Nobody is Protected: How the Border Patrol Became the Most Dangerous Police Force in the United States by Reece Jones (Counterpoint Press, July 5, 2022.)
And while we’re talking about the mean green, Jones, a political geographer, and professor at the University of Hawai’i, has a new book out today, which I can’t wait to read. The Supreme Court in a series of rulings has given the Border Patrol sweeping authority in America, despite that thing called the U.S. Constitution. Best to read Jones’ book and understand where you stand, and with this new right-wing Supreme Court on the rise, we need to be on our toes. Todd did a great interview with Jones about his previous book White Borders. Order Jones’ new book here.
Border Hacker: A Tale of Treachery, Trafficking and Two Friends on the Run by Levi Vonk with Axel Kirschner (Bold Type Books, April 26, 2022.)
Finally, the book that I’ve been waiting for that gives us a no-bullshit, inside look into the migrant caravans. This book reads like a thriller. I read the entire book in two days. It’s also an amazing story of solidarity and brotherly love between two very different travelers on the caravan — one a privileged white boy from Georgia, the other an undocumented hustler from New York. Also, some shocking revelations about one of Mexico’s most famous priests, and other caravan organizers. The authors have reportedly received death threats in Mexico because of the heat generated by this book. You can listen to Todd’s interview with, Levi Vonk, one of the book’s authors here. And buy the book here.
My Boy Will Die of Sorrow: A Memoir of Immigration from the Front Lines by Efrén Olivares (Hachette Books, July 12, 2022.)
This book is Olivares’ searing account of what it was like battling Trump’s “zero tolerance” and family separation on the frontlines in 2018. Olivares, a human rights attorney, and the nonprofit where he worked, Texas Civil Rights Project, handled hundreds, if not thousands, of family separation cases. It’s also a very personal book about Olivares’ own childhood, and family separation, and his journey from Allende, Nuevo Leon, to Yale Law school. So riveting and well written, I read Olivares’ book in one sitting on a roundtrip flight from Tucson to Mexico City. I’ll be interviewing Olivares about his new book for The Border Chronicle podcast in August. You can buy his book here.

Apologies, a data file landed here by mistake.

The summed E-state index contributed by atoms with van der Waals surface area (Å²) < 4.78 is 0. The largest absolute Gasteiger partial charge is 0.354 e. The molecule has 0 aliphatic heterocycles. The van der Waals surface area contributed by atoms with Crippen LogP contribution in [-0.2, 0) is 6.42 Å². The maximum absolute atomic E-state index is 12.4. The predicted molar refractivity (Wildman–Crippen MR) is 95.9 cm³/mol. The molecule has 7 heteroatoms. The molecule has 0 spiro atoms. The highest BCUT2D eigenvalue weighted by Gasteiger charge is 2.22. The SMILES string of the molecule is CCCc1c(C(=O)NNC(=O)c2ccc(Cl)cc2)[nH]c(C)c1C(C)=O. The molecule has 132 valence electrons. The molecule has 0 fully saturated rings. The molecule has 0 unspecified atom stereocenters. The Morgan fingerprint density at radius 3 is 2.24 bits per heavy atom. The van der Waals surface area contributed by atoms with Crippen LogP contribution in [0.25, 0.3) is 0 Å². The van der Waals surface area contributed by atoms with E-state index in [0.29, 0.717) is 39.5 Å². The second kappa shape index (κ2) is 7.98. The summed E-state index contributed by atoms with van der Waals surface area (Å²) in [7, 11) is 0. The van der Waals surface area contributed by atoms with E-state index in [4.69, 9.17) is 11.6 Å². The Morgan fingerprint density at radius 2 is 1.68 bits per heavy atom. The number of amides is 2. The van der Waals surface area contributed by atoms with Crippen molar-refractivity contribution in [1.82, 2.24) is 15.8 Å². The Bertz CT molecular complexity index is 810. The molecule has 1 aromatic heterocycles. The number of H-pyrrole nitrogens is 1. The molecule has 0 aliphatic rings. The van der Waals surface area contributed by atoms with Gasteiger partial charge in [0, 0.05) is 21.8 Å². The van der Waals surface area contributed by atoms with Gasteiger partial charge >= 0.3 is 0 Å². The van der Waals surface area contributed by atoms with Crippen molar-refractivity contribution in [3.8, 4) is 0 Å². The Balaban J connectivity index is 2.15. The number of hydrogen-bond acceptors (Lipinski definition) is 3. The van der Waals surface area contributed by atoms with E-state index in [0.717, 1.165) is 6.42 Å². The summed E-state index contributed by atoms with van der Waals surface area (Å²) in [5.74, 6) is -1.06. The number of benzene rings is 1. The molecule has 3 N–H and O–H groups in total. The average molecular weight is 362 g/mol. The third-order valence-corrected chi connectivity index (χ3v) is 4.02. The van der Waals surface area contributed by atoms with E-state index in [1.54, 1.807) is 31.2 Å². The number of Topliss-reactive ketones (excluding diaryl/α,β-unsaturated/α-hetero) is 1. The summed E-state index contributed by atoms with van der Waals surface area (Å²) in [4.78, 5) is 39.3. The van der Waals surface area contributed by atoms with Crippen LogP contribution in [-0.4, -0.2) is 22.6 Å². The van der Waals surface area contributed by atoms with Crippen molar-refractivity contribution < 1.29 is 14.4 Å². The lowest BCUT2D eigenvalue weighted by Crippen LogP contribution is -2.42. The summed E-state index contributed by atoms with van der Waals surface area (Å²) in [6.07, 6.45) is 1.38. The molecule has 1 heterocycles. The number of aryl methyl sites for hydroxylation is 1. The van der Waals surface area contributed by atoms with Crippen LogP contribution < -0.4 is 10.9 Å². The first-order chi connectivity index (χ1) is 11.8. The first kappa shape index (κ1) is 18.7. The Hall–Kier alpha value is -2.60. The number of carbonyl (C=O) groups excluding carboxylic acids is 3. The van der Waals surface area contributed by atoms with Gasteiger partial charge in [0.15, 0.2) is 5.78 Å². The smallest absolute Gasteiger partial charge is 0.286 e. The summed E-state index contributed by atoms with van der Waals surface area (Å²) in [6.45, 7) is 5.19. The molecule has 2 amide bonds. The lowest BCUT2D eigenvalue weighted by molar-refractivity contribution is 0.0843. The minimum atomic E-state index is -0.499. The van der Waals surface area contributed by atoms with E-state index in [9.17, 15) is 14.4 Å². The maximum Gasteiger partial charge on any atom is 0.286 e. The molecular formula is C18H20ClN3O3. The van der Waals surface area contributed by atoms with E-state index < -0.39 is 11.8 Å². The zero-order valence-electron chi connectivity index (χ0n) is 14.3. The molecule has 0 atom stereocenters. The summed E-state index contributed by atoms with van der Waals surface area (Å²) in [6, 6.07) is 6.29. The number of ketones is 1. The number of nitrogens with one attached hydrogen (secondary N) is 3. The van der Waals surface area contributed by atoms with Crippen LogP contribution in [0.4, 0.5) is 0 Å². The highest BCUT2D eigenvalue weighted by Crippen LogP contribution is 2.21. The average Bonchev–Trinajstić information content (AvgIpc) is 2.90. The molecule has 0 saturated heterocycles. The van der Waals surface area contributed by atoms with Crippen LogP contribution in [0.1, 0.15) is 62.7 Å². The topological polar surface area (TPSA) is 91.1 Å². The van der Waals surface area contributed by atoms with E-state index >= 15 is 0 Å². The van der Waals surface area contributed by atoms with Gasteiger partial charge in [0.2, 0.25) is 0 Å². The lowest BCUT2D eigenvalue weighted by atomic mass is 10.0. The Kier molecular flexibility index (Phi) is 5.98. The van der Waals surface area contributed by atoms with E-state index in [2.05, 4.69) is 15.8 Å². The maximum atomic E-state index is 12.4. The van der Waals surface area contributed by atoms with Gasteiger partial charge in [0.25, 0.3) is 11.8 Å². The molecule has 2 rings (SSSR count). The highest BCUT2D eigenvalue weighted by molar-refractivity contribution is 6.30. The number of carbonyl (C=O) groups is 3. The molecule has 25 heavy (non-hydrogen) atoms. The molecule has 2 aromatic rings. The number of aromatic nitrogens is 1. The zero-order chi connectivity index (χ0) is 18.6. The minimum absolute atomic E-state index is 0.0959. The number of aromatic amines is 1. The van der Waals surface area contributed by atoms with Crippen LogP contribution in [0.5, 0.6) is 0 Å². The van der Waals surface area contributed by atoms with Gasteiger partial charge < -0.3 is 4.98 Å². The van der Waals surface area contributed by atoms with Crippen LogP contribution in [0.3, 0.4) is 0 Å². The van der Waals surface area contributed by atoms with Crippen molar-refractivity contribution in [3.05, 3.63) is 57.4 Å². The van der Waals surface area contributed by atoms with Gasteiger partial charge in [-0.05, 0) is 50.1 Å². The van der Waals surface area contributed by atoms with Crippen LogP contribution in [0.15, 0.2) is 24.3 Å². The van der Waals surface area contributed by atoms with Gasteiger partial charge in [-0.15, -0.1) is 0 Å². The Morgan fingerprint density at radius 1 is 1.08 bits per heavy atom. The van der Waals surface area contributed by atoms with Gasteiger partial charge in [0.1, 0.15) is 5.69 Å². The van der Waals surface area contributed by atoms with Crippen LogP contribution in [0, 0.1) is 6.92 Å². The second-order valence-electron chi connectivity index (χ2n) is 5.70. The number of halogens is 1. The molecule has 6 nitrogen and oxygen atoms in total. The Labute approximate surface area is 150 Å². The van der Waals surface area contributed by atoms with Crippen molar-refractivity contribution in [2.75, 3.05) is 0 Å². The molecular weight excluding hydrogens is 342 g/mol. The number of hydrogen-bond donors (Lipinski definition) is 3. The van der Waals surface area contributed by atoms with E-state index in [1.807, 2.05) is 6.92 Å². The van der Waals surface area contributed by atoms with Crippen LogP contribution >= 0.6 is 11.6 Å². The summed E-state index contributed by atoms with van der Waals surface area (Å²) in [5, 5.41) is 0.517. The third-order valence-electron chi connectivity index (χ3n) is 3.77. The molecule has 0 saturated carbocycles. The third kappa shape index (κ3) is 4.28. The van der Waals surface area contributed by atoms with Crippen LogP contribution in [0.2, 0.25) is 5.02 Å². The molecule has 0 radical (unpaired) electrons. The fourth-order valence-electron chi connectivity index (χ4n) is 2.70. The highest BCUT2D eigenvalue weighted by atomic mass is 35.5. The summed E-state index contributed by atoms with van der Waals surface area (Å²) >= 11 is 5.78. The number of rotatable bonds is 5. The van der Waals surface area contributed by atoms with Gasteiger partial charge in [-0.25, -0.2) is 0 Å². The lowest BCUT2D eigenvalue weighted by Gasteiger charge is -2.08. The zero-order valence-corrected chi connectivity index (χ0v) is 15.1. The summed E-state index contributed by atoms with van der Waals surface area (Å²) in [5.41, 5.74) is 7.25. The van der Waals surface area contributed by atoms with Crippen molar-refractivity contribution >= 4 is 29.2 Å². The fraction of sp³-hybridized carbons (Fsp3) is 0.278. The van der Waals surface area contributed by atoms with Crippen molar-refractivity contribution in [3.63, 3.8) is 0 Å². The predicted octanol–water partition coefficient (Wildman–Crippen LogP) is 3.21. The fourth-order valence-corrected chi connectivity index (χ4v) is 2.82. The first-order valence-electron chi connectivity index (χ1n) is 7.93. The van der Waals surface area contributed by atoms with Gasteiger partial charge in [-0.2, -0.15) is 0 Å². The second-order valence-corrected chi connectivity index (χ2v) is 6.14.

Bad Mexicans: Race, Empire & Revolution in the Borderlands by Kelly Lytle Hernández (W.W. Norton, May 10, 2022.)
I’m a total Lytle Hernández fangirl. I’ve read every one of her books from Migra! to City of Inmates, and now this sweeping history of Ricardo Flores Magón and the magonista revolt that helped topple Mexican dictator Porfirio Diaz. I’ve always thought that there should be a movie about the Flores Magón brothers and the magonistas. Their story is more epic than any Hollywood movie out there. Lytle Hernández, a historian, and professor at UCLA, has a gift for making nonfiction history so alive, and compelling, that it's better than any fiction thriller you’d grab from the bookshelves. I’m halfway through this book and it does not disappoint. I’m hoping we’ll have Lytle Hernández on the Border Chronicle podcast soon. Order her book here.